The theme will vary from year to year. The format of the course includes one lecture and several discussion sections. The discussion sections serve two functions: the first is to review the readings and make meaning of the lecture in the context of current events and the second is to provide time for working on each small group’s intensive research project. The group research topics are specific aspects of the theme chosen for the course for that semester and give Gemstone freshmen a one-semester research project similar to what they will experience in their Gemstone teams beginning in the sophomore year.  Upon completion, this course fulfills 3 General Education I-Series credits.

GEMS202 *(2 Credits) - Team Dynamics and Research Methodology
*For students under the new general education requirements, GEMS202 and GEMS296 together satisfy 3 Distributive Studies credits in the Scholarship in Practice category.

Syllabus for Fall 2011

This experiential course is designed to foster an understanding of the dynamics of group behavior and basic research methodology. It teaches skills applicable to Gemstone team research and the writing of a team thesis. Upper-class students serve as section leaders, acting as peer mentors to the new teams and serving as an additional resource for them. The objectives of the course are to:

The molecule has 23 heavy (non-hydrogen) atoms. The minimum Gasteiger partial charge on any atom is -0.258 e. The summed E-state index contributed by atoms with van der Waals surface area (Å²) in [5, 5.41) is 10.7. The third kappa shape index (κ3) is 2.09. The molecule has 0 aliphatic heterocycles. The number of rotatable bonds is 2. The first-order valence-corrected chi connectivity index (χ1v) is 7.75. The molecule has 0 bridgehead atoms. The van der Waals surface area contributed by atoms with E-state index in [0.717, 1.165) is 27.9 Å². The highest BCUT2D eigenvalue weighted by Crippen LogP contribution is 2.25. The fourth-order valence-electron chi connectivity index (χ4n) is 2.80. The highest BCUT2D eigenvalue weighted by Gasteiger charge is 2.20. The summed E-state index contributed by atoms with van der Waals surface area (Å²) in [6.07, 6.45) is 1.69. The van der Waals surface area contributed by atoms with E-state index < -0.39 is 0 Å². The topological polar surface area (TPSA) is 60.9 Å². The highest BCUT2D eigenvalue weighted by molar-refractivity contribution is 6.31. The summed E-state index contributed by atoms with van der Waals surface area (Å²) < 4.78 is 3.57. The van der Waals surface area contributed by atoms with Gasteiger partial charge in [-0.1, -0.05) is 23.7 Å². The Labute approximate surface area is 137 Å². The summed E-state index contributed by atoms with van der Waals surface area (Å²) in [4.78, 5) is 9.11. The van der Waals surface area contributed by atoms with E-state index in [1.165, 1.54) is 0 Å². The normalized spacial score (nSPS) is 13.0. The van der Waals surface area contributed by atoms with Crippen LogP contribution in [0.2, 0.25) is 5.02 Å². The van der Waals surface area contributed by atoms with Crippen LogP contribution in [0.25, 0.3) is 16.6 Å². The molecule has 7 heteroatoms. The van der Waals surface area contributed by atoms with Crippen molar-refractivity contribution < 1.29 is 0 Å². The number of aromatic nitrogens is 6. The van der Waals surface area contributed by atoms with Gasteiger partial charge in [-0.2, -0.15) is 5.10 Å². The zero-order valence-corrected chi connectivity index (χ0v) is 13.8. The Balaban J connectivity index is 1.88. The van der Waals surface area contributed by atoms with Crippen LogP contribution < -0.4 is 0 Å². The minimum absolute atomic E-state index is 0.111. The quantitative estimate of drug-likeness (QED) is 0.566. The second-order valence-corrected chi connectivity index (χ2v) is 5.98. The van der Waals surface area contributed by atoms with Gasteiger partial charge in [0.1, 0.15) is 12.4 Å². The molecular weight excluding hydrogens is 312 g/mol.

• Learn about the research process including: identifying a research problem and developing a justification for your team's study; writing a research question; gathering data to answer the research question; choosing quantitative or qualitative methodologies and methods; employing data analysis techniques; and understanding the Institutional Review Board's (IRB) and the Institutional Animal Care and Use Committee (IACUC) submission procedures.
  • Learn more about your team's research problem by conducting a thorough literature review and identify ways for your team to create new knowledge on your topic.
  • Explore possibilities of grant funding, writing for publication, and attending an academic conference related to your team's topic.
  • Become familiar with the Graduate School's formatting requirements for research documents, as well as the appropriate research style for your field.
  • Gain experience collaborating as a team on written projects and develop a draft of your team's research proposal to be submitted and presented to your committee in the spring semester.
  • Develop a set of team norms, which will guide all operations and decisions of your team. Learn methods for team organization and how to be a productive team member.

Together with GEMS296, this satisfies 3 credits for the General Education Distributive Studies in the Scholarship in Practice category.

GEMS296 *(1 credit), GEMS 297, 396, 397, 496, 497 (2 credits each) - Team Project Seminars.

The format of these courses is the weekly meeting between the team and its mentor in which the team's research topic is focused, the research question is formulated, the literature is reviewed, the progress of the research is discussed, the synthesis of the various elements of the research is implemented and the final draft is completed and defended.  Upon completion of GEMS497, students satisfy 6 additional credits for the General Education Distributive Studies in the Scholarship in Practice category.